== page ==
Nothing says holiday hospitality like being greeted with a champagne cocktail. Even better for all you discerning hosts and hostesses out there, its easy to put artisanal homemade love into such a concoction *ahead of time* (read: less hassle on the day-of). So you can feel like this is something special you’ve done for your guests (which it is), without having to add it to the juggling act on the day of a get together. This is not a sugary headache in the making. It is naturally mildly sweet with a balance of tartness and herbaceousness. If you try it, please let me know!
- ¼ cup water
- 1 medium pomegranate, yields a cup pomegranate arils, plus extra arils to use as garnish - keep this reserved to the side; keep some membrane, pith and peel reserved,
- 1 seedless mandarin orange, quartered and then each quarter halved
- 1 cup fresh loosely packed basil leaves, rinsed, dried and roughly chopped or torn
- optional: 1 oz orange liqueur (I used Patron Citronge orange liqueur premium reserve 80 proof)
- optional: 1 mandarin for peels of zest as garnish
- optional: basil leaves for garnish
- Heat water over medium heat until simmering.
- Add pomegranate arils, membrane, pith and peel.
- Stir with wide wooden spoon, carefully crushing arils to release juice without splattering, about 2-3 minutes.
- Add mandarin pieces and continue to simmer and crushing with back of wooden spoon to release juices, about 2-3 minutes.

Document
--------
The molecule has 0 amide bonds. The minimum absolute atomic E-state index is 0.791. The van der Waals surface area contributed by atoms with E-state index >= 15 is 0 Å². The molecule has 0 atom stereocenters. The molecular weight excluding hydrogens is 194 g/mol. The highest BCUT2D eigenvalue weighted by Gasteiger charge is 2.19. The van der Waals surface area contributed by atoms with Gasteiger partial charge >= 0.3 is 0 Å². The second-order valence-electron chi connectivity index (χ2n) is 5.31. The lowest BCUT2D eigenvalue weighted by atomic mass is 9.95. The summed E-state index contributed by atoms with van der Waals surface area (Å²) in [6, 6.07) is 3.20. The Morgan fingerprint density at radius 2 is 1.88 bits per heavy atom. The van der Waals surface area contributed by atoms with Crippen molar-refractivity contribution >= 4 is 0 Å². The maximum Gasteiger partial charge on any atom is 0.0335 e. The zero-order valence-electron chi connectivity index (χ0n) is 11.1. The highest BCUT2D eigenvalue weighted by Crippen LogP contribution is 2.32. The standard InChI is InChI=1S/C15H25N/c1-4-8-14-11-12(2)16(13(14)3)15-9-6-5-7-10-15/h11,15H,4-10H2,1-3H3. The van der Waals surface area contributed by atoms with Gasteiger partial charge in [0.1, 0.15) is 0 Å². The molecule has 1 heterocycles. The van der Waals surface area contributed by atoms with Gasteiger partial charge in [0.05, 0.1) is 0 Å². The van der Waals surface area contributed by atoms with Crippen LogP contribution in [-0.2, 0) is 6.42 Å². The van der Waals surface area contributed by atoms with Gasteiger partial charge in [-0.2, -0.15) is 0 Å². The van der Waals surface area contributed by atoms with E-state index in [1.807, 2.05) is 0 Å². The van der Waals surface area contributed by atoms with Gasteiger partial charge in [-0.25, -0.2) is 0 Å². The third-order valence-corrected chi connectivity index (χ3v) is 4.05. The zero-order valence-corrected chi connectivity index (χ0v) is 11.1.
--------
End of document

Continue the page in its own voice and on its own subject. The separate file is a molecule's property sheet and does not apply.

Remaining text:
- Continue to stir occasionally, smashing arils and mandarin pieces as needed, until reduced to a syrup consistency, about 3-5 minutes more.
- Add basil and stir for about a minute to infuse flavors.
- Strain to produce about a half-cup of liquid.
- If using, add orange liqueur to strained liquid and stir.
- Cool until use.
- To serve, add a tablespoon of syrup to champagne flute, top with champagne, garnish with fresh pomegranate arils, basil leaf, mandarin zest. Enjoy.
Sometimes experimentation pays off. Sometimes it doesn’t. It’s good to go into the kitchen with an open mind; a loose framework helps. That’s what I did today, with delicious results. After spending some time brainstorming in pajamas (it is Saturday, after all), I hit up two stores for supplies, and came back to get cooking. It’s a good thing Fred doesn’t mind waiting for breakfast. We had coffee before any of this, obvs. There are limits.